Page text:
While making light of ISIS in stand-up comedy is in extremely poor taste, and truly good comedy does not require profanity, the movie definitely will have the audience laughing at various parts, while also captivating the audience with the emotionally deep drama of the plight of Emily in the hospital. It is there where the audience will truly be captivated by the story, pulling for a positive outcome for all involved. I recommend this movie for mature audiences. Beyond the high entertainment value, it brilliantly demonstrates how cultural clashes disturb both internal and external tranquility, yet conveys a tone that desires for true love to overcome.

 

The real Life Husband & Wife

-Sean Fallon

See the official trailer: https://www.youtube.com/watch?v=3Z_o-8pkiVo

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2017, cult, diy filmmaking, dvd, film, genre, independent, independent film, Joshua Kennedy, Mystery, OLDIES.COM, review, reviews, Rondo Awards, Sherlock Holmes, thriller, tv film radio books theatremusic storytelling horror mystery fantasy science fiction thrillers drama, Uncategorized

The RETURN OF SHERLOCK HOLMES (2016)

THE RETURN OF SHERLOCK HOLMES (Alpha New Video) DVD-r. Region 0. Released March ,2017. $ 7.98. 69 Min. Color. BONUS:  Lost in Limehouse (1933) B&W. 20minutes 33 seconds.

http://www.oldies.com/product-view/1103D.html
Sherlock Holmes continues to be popular with fans of mysteries ever since his first appearance in Beeton’s Christmas Annual ,1887. Stage plays, movies, radio, television shows, books continue to explore and exploit the Master Detective’s adventures in both canonical and original works. New fans discover the tales of Holmes and his Boswell, Dr. Watson, and celebrate his tales.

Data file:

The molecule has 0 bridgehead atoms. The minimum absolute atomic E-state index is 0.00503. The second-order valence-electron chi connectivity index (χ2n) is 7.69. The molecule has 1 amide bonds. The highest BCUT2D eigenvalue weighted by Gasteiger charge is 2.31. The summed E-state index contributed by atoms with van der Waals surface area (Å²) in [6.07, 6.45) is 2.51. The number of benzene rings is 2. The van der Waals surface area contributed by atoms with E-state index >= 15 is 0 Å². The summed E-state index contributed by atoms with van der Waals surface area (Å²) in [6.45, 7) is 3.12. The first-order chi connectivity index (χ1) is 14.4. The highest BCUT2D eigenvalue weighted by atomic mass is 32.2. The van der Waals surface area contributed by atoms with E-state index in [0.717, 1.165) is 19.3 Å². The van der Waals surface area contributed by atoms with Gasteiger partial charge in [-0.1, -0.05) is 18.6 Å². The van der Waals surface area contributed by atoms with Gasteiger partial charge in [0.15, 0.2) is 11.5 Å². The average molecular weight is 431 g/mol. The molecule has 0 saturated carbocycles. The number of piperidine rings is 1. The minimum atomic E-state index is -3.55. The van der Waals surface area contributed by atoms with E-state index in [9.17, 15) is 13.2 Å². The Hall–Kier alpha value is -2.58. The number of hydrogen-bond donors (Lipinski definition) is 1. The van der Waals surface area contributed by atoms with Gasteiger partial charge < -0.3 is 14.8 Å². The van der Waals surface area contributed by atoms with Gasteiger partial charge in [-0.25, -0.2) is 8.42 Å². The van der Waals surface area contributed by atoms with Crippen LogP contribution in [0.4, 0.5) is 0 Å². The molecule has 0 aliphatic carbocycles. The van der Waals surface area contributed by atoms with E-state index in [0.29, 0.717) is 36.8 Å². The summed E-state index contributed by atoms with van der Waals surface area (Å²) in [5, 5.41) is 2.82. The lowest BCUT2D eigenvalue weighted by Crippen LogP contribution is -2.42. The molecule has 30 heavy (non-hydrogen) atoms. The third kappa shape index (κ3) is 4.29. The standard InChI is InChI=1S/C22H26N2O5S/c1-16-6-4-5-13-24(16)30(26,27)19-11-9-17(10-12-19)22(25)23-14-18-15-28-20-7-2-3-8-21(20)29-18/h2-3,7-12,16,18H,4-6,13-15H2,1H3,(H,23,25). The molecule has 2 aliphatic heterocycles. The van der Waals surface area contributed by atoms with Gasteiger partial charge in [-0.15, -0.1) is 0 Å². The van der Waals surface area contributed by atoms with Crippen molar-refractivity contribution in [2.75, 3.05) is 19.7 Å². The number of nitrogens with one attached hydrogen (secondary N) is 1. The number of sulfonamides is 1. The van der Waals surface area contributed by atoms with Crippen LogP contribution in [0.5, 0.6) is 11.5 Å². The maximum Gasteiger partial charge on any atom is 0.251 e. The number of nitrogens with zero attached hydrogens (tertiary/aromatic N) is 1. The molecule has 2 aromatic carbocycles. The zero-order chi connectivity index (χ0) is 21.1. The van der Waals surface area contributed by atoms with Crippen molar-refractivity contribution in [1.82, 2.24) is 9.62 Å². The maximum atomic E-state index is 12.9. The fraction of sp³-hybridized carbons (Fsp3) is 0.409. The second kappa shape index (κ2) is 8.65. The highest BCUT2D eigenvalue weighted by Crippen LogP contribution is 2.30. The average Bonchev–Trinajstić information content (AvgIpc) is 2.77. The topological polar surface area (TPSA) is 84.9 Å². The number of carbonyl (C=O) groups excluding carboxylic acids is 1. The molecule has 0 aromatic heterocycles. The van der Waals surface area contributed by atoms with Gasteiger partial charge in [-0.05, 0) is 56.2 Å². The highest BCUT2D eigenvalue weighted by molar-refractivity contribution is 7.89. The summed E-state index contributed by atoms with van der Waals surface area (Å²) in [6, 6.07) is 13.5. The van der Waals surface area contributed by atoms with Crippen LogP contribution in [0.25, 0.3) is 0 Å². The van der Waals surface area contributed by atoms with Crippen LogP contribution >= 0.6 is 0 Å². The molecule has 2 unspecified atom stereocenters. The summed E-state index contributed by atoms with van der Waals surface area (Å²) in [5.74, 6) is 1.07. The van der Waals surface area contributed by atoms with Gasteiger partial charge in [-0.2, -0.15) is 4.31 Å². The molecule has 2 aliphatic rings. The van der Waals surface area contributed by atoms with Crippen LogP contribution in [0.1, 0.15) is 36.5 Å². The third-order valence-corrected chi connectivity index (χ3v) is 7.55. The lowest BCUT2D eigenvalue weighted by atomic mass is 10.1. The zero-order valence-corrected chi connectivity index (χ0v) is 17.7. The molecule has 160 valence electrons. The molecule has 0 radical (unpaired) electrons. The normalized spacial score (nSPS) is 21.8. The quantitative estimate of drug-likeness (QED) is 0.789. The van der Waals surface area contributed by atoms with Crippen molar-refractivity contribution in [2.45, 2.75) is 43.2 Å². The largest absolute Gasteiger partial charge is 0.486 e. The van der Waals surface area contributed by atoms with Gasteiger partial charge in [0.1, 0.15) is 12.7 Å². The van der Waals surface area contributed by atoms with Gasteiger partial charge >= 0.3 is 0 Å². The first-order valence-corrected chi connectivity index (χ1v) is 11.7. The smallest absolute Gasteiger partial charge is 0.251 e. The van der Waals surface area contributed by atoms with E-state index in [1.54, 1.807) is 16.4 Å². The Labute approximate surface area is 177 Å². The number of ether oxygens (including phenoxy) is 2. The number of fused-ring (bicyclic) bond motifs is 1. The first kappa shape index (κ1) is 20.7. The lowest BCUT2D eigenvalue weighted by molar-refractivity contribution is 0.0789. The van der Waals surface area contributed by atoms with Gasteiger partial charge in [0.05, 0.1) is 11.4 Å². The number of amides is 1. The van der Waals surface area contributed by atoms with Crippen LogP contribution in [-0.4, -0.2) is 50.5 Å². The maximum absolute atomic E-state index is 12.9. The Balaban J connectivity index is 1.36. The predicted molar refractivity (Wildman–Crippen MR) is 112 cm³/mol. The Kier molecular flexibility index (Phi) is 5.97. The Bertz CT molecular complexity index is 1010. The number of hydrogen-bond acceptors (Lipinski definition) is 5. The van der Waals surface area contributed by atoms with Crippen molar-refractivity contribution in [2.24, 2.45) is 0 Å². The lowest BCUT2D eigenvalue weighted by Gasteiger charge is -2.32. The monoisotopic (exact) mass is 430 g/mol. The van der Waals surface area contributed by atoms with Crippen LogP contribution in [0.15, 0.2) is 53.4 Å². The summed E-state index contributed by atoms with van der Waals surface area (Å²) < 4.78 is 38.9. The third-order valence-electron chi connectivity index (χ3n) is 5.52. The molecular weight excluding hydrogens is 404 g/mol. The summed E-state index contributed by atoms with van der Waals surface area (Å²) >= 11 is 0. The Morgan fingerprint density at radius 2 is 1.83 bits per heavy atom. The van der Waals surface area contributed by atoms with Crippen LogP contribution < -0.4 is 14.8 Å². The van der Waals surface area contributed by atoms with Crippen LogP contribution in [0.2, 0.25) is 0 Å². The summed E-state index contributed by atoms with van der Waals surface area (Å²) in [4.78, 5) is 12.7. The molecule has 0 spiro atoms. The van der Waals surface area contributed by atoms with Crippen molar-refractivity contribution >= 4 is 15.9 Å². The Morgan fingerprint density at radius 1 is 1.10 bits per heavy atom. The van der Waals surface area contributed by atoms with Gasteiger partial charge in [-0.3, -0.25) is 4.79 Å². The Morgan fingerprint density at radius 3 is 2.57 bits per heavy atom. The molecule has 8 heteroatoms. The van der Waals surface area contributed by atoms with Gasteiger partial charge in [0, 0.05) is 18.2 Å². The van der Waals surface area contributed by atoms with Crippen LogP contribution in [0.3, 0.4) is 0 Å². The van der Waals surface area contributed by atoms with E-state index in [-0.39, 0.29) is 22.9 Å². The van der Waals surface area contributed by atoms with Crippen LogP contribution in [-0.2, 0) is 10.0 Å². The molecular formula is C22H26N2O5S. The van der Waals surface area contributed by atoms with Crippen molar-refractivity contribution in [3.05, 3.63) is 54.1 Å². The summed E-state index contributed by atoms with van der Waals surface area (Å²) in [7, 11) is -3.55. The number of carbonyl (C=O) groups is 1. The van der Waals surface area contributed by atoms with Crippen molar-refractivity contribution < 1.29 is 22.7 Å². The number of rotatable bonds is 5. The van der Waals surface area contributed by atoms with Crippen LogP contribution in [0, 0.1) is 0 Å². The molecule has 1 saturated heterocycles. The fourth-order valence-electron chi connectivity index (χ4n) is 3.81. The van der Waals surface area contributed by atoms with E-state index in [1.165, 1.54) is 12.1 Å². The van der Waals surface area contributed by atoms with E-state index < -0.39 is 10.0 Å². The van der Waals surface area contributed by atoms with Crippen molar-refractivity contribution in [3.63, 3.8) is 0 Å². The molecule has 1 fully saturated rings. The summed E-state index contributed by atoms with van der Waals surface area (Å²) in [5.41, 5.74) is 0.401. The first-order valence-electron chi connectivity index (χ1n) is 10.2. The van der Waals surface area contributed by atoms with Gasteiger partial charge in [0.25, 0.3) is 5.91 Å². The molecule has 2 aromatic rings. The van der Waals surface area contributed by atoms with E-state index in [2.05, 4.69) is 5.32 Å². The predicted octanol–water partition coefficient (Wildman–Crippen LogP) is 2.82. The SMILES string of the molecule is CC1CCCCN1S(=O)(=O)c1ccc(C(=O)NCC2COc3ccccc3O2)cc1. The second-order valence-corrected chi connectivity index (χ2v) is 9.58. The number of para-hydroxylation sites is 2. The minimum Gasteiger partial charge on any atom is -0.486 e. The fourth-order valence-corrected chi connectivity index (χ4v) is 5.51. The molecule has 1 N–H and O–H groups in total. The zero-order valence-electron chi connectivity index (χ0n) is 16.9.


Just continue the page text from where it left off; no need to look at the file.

One of those is 22-year-old Joshua Kennedy. Beginning at the tender age of five, Kennedy has made a dozen projects, including this his latest. Kennedy is obviously a true classic movie buff, as his previous efforts have been inspired by the output of Ray Harryhausen ,1950s science fiction, and Hammer films. The director has been twice nominated for a Rondo Award.


THE RETURN OF SHERLOCK HOLMES is perhaps his most accomplished piece of cinema. The opening titles and uncredited music suggest the great Holmes adventures like THE PRIVATE LIFE OF SHERLOCK HOLMES (U.A.,1970). The cinematography and editing throughout the film are first rate. Camera set ups reference THE HOUND OF THE BASKERVILLES (Hammer,1959) and the Jeremy Brett series (Granada ,1984-94). The choice of locations (shot on or around Pace University, NY) for the most part suggest Edwardian London. The costuming is serviceable, considering the ultra-low budget under which that the film was shot. The story is a good one that weaves in elements of Arthur Conan Doyle’s “The Empty House” (1903) and “The Adventure of The Six Napoleons (1904), both later part of the collection The Return of Sherlock Holmes (1905).